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Luke's life is rudely interrupted when his mum, Pat, collapses at the hospital where she works. Thoughtful Luke, nearly 15, and his accident-prone younger brother Jesse each cope in their own ways. As time goes on it is clear Pat is not going to recover, and Luke's world rearranges itself, while friends and family rally round.
property. It’s nothing to do with Mrs McLafferty.’ ‘Why is she chucking it away?’ asks Jesse. ‘I don’t get it.’ ‘I’m not sure,’ I say. ‘It’s like she’s pretending Mum doesn’t exist any more. She’s been slowly taking over her home and her life. And it’s stealing. We could report her to the police for this . . .’ ‘Bloody old cow.’ Jesse’s nostrils are flaring in a dangerous way. I know that look. It’s a sure sign he’s about to lose it. Next thing I know, he’s flying down the stairs, screaming,
make you feel any better right now. You’re not being punished, you know. It’s not like you deserve this. And it’s not because your mum did some awful things in her life. I only knew Pat a few weeks, but you didn’t have to be a genius to see what a strong, funny, lovely person she was.’ ‘I keep wondering if we could have done more,’ I tell her. ‘If Mum hadn’t come home that weekend, well, maybe she’d still be alive now.’ Polly takes a slow, deep breath. ‘Of course you’ll think that. It’s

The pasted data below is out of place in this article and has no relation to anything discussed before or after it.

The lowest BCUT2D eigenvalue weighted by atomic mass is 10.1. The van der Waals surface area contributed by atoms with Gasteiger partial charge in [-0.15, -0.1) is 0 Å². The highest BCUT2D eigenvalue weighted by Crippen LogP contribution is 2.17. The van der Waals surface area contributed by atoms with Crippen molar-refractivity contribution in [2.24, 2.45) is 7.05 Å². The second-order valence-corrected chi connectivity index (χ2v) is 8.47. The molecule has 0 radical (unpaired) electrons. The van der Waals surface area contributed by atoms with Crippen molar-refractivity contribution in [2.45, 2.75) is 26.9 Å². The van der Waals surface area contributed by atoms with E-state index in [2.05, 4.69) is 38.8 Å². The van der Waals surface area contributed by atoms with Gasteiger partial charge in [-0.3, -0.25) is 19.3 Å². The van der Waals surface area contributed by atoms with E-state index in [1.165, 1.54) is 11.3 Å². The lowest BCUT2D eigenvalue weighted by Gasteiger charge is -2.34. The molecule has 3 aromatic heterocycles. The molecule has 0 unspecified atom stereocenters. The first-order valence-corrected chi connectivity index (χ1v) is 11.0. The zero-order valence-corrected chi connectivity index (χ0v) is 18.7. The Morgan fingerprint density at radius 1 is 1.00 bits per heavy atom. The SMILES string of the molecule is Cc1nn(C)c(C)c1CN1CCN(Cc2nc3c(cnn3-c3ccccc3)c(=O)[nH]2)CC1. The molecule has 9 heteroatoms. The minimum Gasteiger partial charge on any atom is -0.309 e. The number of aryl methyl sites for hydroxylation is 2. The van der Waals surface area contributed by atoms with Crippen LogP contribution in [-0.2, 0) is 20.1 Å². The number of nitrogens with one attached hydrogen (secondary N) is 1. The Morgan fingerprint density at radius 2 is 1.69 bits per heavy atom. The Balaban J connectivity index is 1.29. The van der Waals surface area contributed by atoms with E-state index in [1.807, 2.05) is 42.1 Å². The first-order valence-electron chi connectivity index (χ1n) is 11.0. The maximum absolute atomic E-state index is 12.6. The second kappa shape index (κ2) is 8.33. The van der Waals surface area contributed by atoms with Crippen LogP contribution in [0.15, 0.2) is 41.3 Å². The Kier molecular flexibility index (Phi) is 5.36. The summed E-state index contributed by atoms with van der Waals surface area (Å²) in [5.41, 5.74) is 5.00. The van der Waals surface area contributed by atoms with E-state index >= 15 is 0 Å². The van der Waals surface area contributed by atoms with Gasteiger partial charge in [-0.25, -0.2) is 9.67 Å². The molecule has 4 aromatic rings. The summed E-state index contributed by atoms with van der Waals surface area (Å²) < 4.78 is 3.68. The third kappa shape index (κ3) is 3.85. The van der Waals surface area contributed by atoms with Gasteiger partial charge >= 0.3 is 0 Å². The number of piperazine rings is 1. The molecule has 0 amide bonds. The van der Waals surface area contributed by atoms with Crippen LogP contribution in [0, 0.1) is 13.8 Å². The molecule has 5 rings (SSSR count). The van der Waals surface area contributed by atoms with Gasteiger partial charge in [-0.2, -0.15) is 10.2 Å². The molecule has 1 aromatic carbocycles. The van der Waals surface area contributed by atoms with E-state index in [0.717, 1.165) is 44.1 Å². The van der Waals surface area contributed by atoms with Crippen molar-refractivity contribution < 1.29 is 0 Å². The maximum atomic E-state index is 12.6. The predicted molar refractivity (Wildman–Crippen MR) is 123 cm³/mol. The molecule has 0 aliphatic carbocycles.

white pants I’ve ever seen, and some red platform shoes that raise her up about fifteen centimetres. Whoever stands behind her is going to get a seriously restricted view of the match. ‘Do you like it?’ she says as she comes tottering down the terraces, concentrating hard on not falling off her wedge heels. ‘Sorry, I didn’t realise the ticket stated fancy dress,’ I say. ‘Honestly, Luke, stop being so suburban. It’s football! It’s the final! Loosen up, enjoy!’ cries Freya as she starts
this is a good time for the billion dollar question. ‘I always thought you had a bit of a thing for him?’ ‘Well, to be honest,’ Polly explains, ‘I did have quite a crush initially. Fortunately, I revealed all to your mum one afternoon before I had the chance of making a complete fool of myself. She told me in no uncertain terms that I was barking up the wrong tree, or sniffing round the wrong lamppost as she put it.’ She looks across at Stu and Luiz. They’re having a laugh over some shared joke
run with all the dogged determination of a terrier, others like big cats – panthers – whose spring practically uncoils as they pounce on the ball. But Fabrizzio is like a gazelle. He’s athletic and elegant and oh-so-fast. With those slender legs, he can leap through the air and keep moving forward, landing lightly and then making his pass. ‘If that kid’s not playing for Inter-Milan or Chelsea by the time he’s seventeen, I’ll take up knitting,’ says Andy to Luiz, who nods sagely in agreement.